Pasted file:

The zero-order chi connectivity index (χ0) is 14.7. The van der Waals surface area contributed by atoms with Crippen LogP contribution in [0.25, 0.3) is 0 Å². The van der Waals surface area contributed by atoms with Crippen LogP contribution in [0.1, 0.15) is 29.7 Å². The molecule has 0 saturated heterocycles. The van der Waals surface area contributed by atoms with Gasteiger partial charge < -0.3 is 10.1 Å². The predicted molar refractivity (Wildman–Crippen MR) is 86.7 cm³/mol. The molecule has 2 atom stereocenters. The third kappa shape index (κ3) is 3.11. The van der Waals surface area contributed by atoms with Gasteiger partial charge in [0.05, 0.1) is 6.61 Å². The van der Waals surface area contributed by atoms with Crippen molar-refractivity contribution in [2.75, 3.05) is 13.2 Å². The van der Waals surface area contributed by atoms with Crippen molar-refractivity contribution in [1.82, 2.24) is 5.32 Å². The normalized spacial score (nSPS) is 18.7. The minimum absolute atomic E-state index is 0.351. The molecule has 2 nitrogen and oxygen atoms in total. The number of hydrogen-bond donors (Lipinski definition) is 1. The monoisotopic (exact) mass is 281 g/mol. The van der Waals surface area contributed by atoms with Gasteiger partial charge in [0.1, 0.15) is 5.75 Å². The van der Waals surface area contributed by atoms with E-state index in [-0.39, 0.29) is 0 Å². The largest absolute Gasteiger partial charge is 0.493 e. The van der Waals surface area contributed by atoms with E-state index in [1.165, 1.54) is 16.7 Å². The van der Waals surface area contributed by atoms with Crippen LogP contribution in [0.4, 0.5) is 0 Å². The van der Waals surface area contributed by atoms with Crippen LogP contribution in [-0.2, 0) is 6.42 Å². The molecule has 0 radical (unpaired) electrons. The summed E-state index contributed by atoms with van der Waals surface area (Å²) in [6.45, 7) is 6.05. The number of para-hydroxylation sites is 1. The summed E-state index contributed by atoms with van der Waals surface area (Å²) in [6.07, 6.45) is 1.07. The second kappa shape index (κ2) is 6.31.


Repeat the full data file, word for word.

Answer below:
The zero-order chi connectivity index (χ0) is 14.7. The van der Waals surface area contributed by atoms with Crippen LogP contribution in [0.25, 0.3) is 0 Å². The van der Waals surface area contributed by atoms with Crippen LogP contribution in [0.1, 0.15) is 29.7 Å². The molecule has 0 saturated heterocycles. The van der Waals surface area contributed by atoms with Gasteiger partial charge < -0.3 is 10.1 Å². The predicted molar refractivity (Wildman–Crippen MR) is 86.7 cm³/mol. The molecule has 2 atom stereocenters. The third kappa shape index (κ3) is 3.11. The van der Waals surface area contributed by atoms with Gasteiger partial charge in [0.05, 0.1) is 6.61 Å². The van der Waals surface area contributed by atoms with Crippen molar-refractivity contribution in [2.75, 3.05) is 13.2 Å². The van der Waals surface area contributed by atoms with Crippen molar-refractivity contribution in [1.82, 2.24) is 5.32 Å². The normalized spacial score (nSPS) is 18.7. The minimum absolute atomic E-state index is 0.351. The molecule has 2 nitrogen and oxygen atoms in total. The number of hydrogen-bond donors (Lipinski definition) is 1. The monoisotopic (exact) mass is 281 g/mol. The van der Waals surface area contributed by atoms with Gasteiger partial charge in [0.1, 0.15) is 5.75 Å². The van der Waals surface area contributed by atoms with E-state index in [-0.39, 0.29) is 0 Å². The largest absolute Gasteiger partial charge is 0.493 e. The van der Waals surface area contributed by atoms with E-state index in [1.165, 1.54) is 16.7 Å². The van der Waals surface area contributed by atoms with Crippen LogP contribution in [0.4, 0.5) is 0 Å². The van der Waals surface area contributed by atoms with Crippen LogP contribution in [-0.2, 0) is 6.42 Å². The molecule has 0 radical (unpaired) electrons. The summed E-state index contributed by atoms with van der Waals surface area (Å²) in [6.45, 7) is 6.05. The number of para-hydroxylation sites is 1. The summed E-state index contributed by atoms with van der Waals surface area (Å²) in [6.07, 6.45) is 1.07. The second kappa shape index (κ2) is 6.31.